The impact of social influence on adolescent intention to smoke: Combining types and referents of influence
Version of Record online: 24 DEC 2010
2009 The British Psychological Society
British Journal of Health Psychology
Volume 14, Issue 4, pages 681–699, November 2009
How to Cite
Vitória, P. D., Salgueiro, M. F., Silva, S. A. and De Vries, H. (2009), The impact of social influence on adolescent intention to smoke: Combining types and referents of influence. British Journal of Health Psychology, 14: 681–699. doi: 10.1348/135910709X421341
- Issue online: 24 DEC 2010
- Version of Record online: 24 DEC 2010
- Received 10 April 2008; revised version received 26 November 2008
Objectives Theory and research suggest that the intention to smoke is the main determinant of smoking initiation and emphasizes the role of cognitive and social factors on the prediction of the intention to smoke. However, extended models such as the I-Change and results from published studies reveal inconsistencies regarding the impact of social influence on the intention to smoke. Possible explanations for this may be the definition and measurement of the constructs that have been used.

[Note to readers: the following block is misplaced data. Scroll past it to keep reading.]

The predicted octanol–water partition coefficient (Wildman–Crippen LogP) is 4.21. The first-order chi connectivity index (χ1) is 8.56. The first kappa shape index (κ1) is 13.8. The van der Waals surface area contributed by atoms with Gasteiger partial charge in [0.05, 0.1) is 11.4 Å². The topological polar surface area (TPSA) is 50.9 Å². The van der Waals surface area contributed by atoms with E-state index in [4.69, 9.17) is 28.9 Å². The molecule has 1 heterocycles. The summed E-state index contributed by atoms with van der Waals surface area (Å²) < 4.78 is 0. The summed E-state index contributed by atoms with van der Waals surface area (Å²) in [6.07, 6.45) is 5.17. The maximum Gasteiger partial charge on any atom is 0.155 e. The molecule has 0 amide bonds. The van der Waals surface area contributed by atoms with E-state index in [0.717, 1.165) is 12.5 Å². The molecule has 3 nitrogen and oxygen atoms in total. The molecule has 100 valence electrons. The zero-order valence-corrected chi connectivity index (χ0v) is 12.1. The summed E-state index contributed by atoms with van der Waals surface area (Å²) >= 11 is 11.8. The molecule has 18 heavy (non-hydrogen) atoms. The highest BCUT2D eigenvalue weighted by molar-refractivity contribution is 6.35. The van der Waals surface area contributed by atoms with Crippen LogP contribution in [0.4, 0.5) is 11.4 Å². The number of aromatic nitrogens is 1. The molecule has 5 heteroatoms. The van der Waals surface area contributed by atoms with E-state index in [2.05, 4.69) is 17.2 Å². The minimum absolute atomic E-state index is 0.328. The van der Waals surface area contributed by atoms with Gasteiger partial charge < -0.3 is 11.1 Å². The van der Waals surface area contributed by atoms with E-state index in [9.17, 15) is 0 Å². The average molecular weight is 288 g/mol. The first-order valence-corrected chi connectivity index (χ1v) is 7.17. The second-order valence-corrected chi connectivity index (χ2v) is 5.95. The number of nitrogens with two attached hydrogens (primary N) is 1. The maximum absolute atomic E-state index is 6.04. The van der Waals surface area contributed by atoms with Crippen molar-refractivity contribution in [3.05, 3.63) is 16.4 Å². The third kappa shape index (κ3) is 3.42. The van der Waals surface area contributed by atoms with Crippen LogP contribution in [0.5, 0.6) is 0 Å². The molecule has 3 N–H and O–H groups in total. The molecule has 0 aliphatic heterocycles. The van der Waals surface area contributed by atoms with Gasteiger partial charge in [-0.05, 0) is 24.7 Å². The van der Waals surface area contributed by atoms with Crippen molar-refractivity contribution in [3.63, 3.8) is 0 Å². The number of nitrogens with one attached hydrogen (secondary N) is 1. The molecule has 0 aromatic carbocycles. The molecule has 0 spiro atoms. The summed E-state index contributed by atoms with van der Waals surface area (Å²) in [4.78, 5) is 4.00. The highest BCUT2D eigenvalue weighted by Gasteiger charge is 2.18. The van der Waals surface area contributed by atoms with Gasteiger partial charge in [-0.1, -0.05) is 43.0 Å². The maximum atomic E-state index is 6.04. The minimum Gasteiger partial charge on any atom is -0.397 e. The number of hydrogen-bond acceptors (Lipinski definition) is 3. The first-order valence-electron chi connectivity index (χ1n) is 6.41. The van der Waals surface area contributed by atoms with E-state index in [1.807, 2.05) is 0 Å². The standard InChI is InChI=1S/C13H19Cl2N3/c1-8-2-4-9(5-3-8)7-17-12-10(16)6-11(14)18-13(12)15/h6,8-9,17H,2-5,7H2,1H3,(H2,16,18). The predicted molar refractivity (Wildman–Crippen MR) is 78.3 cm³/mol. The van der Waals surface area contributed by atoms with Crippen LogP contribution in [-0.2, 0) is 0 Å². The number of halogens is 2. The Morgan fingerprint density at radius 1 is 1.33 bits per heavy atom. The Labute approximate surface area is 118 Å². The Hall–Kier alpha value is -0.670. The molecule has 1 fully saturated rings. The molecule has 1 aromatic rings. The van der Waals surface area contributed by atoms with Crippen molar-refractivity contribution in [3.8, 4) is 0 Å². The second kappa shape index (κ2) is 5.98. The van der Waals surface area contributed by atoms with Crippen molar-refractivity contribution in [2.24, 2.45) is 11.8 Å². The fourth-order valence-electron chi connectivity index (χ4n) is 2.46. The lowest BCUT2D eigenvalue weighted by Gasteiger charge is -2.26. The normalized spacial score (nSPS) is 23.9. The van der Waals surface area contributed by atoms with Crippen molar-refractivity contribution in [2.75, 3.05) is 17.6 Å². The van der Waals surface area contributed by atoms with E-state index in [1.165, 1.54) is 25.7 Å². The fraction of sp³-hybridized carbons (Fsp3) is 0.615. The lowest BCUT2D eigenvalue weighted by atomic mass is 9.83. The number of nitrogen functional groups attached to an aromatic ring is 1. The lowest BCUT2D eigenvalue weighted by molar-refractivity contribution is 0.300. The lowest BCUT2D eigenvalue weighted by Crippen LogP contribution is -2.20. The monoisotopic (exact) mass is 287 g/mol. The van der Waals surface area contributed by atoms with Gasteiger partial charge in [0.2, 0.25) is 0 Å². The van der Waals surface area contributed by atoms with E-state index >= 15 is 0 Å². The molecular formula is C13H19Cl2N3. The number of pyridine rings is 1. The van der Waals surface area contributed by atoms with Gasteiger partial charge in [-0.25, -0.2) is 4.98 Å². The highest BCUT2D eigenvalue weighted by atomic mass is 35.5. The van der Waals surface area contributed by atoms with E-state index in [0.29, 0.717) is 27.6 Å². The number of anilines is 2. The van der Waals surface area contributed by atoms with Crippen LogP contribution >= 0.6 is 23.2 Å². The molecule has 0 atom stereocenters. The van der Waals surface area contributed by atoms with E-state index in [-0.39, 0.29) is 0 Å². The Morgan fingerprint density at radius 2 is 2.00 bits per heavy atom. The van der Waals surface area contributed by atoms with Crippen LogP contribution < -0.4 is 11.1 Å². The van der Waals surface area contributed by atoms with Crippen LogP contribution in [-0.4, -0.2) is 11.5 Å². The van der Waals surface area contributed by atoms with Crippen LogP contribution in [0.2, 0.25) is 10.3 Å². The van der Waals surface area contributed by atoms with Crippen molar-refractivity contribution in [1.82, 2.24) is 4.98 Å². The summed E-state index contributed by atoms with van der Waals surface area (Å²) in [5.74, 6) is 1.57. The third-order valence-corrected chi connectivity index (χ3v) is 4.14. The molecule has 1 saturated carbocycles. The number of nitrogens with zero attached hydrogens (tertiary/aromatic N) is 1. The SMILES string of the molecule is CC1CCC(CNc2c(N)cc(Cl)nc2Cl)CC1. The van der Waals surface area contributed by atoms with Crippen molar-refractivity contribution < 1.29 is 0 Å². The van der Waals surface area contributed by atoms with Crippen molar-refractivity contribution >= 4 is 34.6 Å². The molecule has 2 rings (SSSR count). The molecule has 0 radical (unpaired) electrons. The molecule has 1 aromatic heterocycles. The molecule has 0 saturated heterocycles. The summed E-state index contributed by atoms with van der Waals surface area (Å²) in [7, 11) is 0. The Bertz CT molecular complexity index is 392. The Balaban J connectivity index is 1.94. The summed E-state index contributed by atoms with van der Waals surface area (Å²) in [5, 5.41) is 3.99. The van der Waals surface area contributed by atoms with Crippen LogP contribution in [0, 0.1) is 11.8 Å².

Design and methods The current study was designed with two main goals: (i) to test a measurement model for social influence, combining different types of social influence (subjective norms, perceived behaviour, and direct pressure) with various referents of influence (parents, siblings, peers, and teachers); (ii) to investigate the impact of social influence on adolescent intention to smoke, controlling for smoking behaviour. LISREL was used to test these models. The sample includes 3,064 Portuguese adolescents, with a mean age of 13.5 years, at the beginning of the seventh school grade.
Results The hypothesized measurement model of social influence was supported by results and explained 29% of the variance of the intention to smoke. A more extended model, including attitude and self-efficacy, explained 55% of the variance of the intention to smoke. Perceived behaviour of peers, parental norms, and perceived behaviour of parents were the social influence factors with impact on adolescent intention to smoke.
Conclusions Results suggest that different referents exert their influence through distinct types of social influence and recommend further work on the definition and measurement of social influence.